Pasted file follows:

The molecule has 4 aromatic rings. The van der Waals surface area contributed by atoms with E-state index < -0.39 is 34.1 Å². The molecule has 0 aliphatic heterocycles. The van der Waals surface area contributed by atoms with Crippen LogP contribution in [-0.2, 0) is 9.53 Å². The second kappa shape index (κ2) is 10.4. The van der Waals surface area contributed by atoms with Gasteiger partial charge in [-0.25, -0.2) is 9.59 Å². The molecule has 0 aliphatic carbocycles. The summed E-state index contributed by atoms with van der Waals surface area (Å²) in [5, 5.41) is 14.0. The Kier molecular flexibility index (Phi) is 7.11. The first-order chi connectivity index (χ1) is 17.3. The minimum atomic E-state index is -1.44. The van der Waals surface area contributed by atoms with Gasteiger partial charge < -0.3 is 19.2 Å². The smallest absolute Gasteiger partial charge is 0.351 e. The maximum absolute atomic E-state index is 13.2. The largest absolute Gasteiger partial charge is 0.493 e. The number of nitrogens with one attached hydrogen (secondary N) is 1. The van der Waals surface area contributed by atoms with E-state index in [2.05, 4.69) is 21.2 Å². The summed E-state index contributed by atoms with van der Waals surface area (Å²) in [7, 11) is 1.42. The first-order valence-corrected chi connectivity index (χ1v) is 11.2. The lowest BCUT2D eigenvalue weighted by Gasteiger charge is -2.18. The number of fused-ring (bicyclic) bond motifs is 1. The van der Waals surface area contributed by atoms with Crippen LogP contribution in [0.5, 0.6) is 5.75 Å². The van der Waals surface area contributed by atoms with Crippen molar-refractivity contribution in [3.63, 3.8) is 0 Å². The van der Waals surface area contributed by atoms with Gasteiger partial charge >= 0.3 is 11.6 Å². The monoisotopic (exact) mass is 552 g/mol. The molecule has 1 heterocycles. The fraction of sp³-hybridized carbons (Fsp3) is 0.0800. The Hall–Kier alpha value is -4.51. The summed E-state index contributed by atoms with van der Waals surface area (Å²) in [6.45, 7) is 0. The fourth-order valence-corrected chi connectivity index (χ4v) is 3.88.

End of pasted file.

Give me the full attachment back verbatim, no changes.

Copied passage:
The molecule has 4 aromatic rings. The van der Waals surface area contributed by atoms with E-state index < -0.39 is 34.1 Å². The molecule has 0 aliphatic heterocycles. The van der Waals surface area contributed by atoms with Crippen LogP contribution in [-0.2, 0) is 9.53 Å². The second kappa shape index (κ2) is 10.4. The van der Waals surface area contributed by atoms with Gasteiger partial charge in [-0.25, -0.2) is 9.59 Å². The molecule has 0 aliphatic carbocycles. The summed E-state index contributed by atoms with van der Waals surface area (Å²) in [5, 5.41) is 14.0. The Kier molecular flexibility index (Phi) is 7.11. The first-order chi connectivity index (χ1) is 17.3. The minimum atomic E-state index is -1.44. The van der Waals surface area contributed by atoms with Gasteiger partial charge < -0.3 is 19.2 Å². The smallest absolute Gasteiger partial charge is 0.351 e. The maximum absolute atomic E-state index is 13.2. The largest absolute Gasteiger partial charge is 0.493 e. The number of nitrogens with one attached hydrogen (secondary N) is 1. The van der Waals surface area contributed by atoms with E-state index in [2.05, 4.69) is 21.2 Å². The summed E-state index contributed by atoms with van der Waals surface area (Å²) in [7, 11) is 1.42. The first-order valence-corrected chi connectivity index (χ1v) is 11.2. The lowest BCUT2D eigenvalue weighted by Gasteiger charge is -2.18. The number of fused-ring (bicyclic) bond motifs is 1. The van der Waals surface area contributed by atoms with Crippen LogP contribution in [0.5, 0.6) is 5.75 Å². The van der Waals surface area contributed by atoms with Crippen molar-refractivity contribution in [3.63, 3.8) is 0 Å². The van der Waals surface area contributed by atoms with Gasteiger partial charge >= 0.3 is 11.6 Å². The monoisotopic (exact) mass is 552 g/mol. The molecule has 1 heterocycles. The fraction of sp³-hybridized carbons (Fsp3) is 0.0800. The Hall–Kier alpha value is -4.51. The summed E-state index contributed by atoms with van der Waals surface area (Å²) in [6.45, 7) is 0. The fourth-order valence-corrected chi connectivity index (χ4v) is 3.88.